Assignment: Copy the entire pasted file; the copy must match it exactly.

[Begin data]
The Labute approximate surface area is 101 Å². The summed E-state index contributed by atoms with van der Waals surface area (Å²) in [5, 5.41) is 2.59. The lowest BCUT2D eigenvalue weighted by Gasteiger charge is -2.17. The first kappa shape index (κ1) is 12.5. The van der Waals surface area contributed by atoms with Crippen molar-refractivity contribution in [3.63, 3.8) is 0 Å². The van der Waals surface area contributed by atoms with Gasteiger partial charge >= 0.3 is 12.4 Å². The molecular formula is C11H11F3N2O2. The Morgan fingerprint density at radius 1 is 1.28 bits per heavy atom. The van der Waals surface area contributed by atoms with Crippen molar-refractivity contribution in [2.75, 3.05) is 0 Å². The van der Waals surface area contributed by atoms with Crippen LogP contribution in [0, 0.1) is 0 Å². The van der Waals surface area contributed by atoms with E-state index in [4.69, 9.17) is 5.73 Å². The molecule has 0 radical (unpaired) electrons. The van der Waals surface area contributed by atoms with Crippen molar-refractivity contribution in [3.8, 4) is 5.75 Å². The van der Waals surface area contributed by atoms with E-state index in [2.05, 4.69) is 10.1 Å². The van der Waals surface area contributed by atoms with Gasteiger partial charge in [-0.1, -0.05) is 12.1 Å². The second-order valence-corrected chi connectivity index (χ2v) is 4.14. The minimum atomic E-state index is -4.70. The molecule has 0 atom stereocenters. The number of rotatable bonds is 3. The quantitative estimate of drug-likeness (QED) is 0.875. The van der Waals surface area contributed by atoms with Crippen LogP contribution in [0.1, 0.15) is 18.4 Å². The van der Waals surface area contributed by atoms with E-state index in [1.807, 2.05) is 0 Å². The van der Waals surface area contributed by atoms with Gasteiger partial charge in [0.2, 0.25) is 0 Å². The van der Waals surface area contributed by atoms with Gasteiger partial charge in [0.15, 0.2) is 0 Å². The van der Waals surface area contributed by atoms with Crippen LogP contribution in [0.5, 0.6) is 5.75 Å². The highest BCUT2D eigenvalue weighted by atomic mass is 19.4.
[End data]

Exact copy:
The Labute approximate surface area is 101 Å². The summed E-state index contributed by atoms with van der Waals surface area (Å²) in [5, 5.41) is 2.59. The lowest BCUT2D eigenvalue weighted by Gasteiger charge is -2.17. The first kappa shape index (κ1) is 12.5. The van der Waals surface area contributed by atoms with Crippen molar-refractivity contribution in [3.63, 3.8) is 0 Å². The van der Waals surface area contributed by atoms with Gasteiger partial charge >= 0.3 is 12.4 Å². The molecular formula is C11H11F3N2O2. The Morgan fingerprint density at radius 1 is 1.28 bits per heavy atom. The van der Waals surface area contributed by atoms with Crippen molar-refractivity contribution in [2.75, 3.05) is 0 Å². The van der Waals surface area contributed by atoms with Crippen LogP contribution in [0, 0.1) is 0 Å². The van der Waals surface area contributed by atoms with E-state index in [4.69, 9.17) is 5.73 Å². The molecule has 0 radical (unpaired) electrons. The van der Waals surface area contributed by atoms with Crippen molar-refractivity contribution in [3.8, 4) is 5.75 Å². The van der Waals surface area contributed by atoms with E-state index in [2.05, 4.69) is 10.1 Å². The van der Waals surface area contributed by atoms with Gasteiger partial charge in [-0.1, -0.05) is 12.1 Å². The second-order valence-corrected chi connectivity index (χ2v) is 4.14. The minimum atomic E-state index is -4.70. The molecule has 0 atom stereocenters. The number of rotatable bonds is 3. The quantitative estimate of drug-likeness (QED) is 0.875. The van der Waals surface area contributed by atoms with Crippen LogP contribution in [0.1, 0.15) is 18.4 Å². The van der Waals surface area contributed by atoms with E-state index in [1.807, 2.05) is 0 Å². The van der Waals surface area contributed by atoms with Gasteiger partial charge in [0.2, 0.25) is 0 Å². The van der Waals surface area contributed by atoms with Gasteiger partial charge in [0.15, 0.2) is 0 Å². The van der Waals surface area contributed by atoms with Crippen LogP contribution in [0.5, 0.6) is 5.75 Å². The highest BCUT2D eigenvalue weighted by atomic mass is 19.4.